Author: Nyssa Damaskinos PM
Revolutionary War fic. Anneliese finds herself in the midst of a war she doesn't understand, falling in love with a young soldier, who just so happens to be Alexander Hamilton, aide-de-camp of General George Washington. But, he is married and so is she.Rated: Fiction M - English - Romance/Tragedy - Chapters: 6 - Words: 15,673 - Reviews: 18 - Favs: 12 - Follows: 3 - Updated: 08-18-05 - Published: 07-29-05 - id: 1973826
|A+ A- Full 3/4 1/2 Expand Tighten|
Sorry for the delayed post....hehehehehe....I've been working on this chapter every single day since the last update, but have rewritten it just about five times before I finally decided to post. Personally, I don't think it any better than the other chapters, but it does create a bit more of a relationship development between characters. Hopefuly you'll like it!!!!
'How is this possible?!' my mind screamed as the three of us walked through the streets. They had actually gotten on well together? This was most certainly strange…I had never known my old green-eyed friend to take so easily to strangers. On the contrary, if the person did not approach him, it was next to impossible for him to do it himself.
I smiled, remembering those days. But, they were far-gone.
James had introduced himself almost coolly, his hand outstretched in a bold manner. Hamilton, a bit surprised with this sudden introduction, had cast a slightly worried look at me before hesitantly taking it. What followed was simple introductions and small talk, all of which made no impression in my memory. Their voices merely intermingled, growing louder and softer with their enthusiasm.
Me? I was lost within my own thoughts. There was nothing of interest to be said on my side. After all, those two seemed to be having the best of the conversation to themselves. There was no need for me to interrupt, after all. Perhaps it was better to say on the outside of this small little talk….
"Parliament would never allow that!" I heard James say loudly, firmly…almost angrily. That comment had most certainly thrown me out of my thoughts. "The members of the house do not seem like the type that would allow that. Where in the world did you think that ridiculous idea up?"
Hamilton's small laugh. Then, his reply. "Believe me, I am not so far off in saying that, just wait and see. The members of Parliament are nothing but a group of old men and old ideas. But, what we need are some young members, to protect our interests, and our ideas."
"You know that would never happen. It is the old aristocrats, which run the Britain. They always have and always will. None of them would be apt for change." James had replied, his eyes smiling in a slightly menacingly way. Hamilton responded by merely shifting the books he carried to his other arm.
"Which is why we need qualified people to run the country. How can a group of old men, with old ideas no less, run a country which has the majority of young people, who hold ideas which are different than they're own?" Hamilton asked in reply. "I believe that in order to meet our interests, we need people in Parliament which are close to our own age, who would hold the same ideas, and same beliefs, to a higher value than would the older members." James said nothing for several minutes, thinking of a suitable reply. And his answer did come, but only eventually, after he had thought of an airtight argument.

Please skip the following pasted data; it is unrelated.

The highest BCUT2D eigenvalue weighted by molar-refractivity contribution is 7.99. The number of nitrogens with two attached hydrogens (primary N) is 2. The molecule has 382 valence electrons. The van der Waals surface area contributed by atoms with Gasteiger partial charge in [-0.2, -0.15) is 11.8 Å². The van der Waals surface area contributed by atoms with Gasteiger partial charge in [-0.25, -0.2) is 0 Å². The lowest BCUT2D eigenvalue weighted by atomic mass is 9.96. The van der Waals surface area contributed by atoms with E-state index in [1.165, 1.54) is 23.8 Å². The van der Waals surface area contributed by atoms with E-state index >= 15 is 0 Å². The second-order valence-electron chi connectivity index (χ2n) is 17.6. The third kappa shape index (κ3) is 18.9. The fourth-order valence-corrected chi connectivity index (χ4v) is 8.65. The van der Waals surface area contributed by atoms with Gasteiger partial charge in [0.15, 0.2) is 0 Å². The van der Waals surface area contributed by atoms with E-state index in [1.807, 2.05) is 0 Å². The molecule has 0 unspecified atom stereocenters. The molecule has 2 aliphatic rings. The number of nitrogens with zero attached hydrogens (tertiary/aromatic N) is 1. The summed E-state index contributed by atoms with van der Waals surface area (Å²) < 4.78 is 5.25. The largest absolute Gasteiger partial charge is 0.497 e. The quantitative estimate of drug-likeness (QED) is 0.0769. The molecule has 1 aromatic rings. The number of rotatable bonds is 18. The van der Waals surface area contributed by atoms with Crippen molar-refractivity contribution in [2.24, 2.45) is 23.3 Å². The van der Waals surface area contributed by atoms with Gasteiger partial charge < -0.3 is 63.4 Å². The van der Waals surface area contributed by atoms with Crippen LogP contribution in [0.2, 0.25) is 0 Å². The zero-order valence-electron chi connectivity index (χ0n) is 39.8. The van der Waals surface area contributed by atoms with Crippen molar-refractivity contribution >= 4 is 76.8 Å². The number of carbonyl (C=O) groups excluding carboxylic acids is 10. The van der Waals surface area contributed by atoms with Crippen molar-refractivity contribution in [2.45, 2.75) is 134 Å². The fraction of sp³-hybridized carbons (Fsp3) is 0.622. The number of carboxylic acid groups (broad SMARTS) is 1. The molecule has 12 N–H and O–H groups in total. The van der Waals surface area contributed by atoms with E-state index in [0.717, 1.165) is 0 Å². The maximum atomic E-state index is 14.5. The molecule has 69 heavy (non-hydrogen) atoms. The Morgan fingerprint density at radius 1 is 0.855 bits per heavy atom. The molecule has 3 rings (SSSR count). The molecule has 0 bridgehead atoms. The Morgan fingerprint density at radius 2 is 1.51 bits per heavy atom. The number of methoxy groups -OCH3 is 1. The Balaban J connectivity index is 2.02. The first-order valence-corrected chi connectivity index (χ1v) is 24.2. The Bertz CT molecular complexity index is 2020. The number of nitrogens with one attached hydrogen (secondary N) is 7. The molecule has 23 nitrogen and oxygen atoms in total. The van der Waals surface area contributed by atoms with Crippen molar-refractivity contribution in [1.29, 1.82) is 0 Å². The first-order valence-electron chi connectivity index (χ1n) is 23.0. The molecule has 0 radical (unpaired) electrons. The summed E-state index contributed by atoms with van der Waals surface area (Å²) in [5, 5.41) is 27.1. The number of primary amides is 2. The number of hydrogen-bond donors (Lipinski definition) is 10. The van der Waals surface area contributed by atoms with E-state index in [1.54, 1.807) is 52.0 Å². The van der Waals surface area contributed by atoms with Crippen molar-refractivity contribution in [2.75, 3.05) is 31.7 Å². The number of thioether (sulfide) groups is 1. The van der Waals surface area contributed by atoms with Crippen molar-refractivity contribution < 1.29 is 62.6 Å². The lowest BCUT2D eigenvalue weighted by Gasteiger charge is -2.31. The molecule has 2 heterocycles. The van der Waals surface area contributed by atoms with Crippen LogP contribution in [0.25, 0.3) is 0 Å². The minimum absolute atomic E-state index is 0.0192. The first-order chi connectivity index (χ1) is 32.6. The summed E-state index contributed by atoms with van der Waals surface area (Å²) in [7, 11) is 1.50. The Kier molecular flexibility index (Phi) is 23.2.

Hamilton replied almost immediately to his comment, bringing up several questions of his own and eliciting a small laugh from James, who had brought a handkerchief up to his brow. They both were most certainly enjoying themselves. From the way that this conversation was turning, I would not be surprised to see a new friendship. After all, I had not even spoken a word since the introductions!
Hamilton began to speak, his voice strong and firm with resolve that James should understand what he was trying to say. With every word he said, I sensed determination. It was the determination of a young man who would have his voice heard. It was amazing that they had begun speaking of politics and had not discovered each other's leanings. After all, James I had found to be a staunch royalist, while Hamilton I suspected to be an encourager of rebellion. James snapped me out of my thoughts, posing a question in mid-speech to Hamilton.
"Where did you say you came from?" James asked, his eyes furrowing slightly in confusion as he waited for Hamilton respond. Hamilton huffed in mock annoyance, his own azure eyes shining with challenge within them. I could see the question within them as well. His eyes seemed to say, 'What in the world do you mean by asking that!' And he indeed voiced that thought, almost immediately after.
"What has that to do with anything? I surely had nothing to do with the English politics." Was Hamilton's slightly icy reply. He turned his eyes upon me suddenly, winking and smiling conspiratorially in my direction. "Anyhow, I'm sure Miss Rembardt here would agree with me, now wouldn't you?" I snapped to attention, hearing and seeing Hamilton speak to me. I had not heard most of what they had said.
I brought my hand up to cover my eyes from the bright afternoon sun. "I cannot say who I agree with." I answered, in a vain attempt to hide the fact that I had not been listening to a word that they had been saying. "To pick and choose sides would be to offend another, and I would rather not do that." Hamilton's lips turned up in a smile. His eyes in answer moved to James, who in turn regarded him with a slightly cold smile, before returning to look at me once again. Then, he spoke.
"You are a student of history, and even though you will not say it, I know that you agree with my view. I can tell." The earnestness and persuasiveness tone of his voice almost ordered me to answer in favor of his opinion. Out of the corner of my eye, I could see the angry glare James had cast in our direction. Fighting to ignore it, I ventured to speak. I opened my mouth to answer, but said nothing when I heard James' sarcastic laugh come from beside us.
"I hardly think so!" he said in reply. "She will not say it, but I know her mind better than you, I'm afraid. You've only known her several months, true?" Hamilton nodded in answer.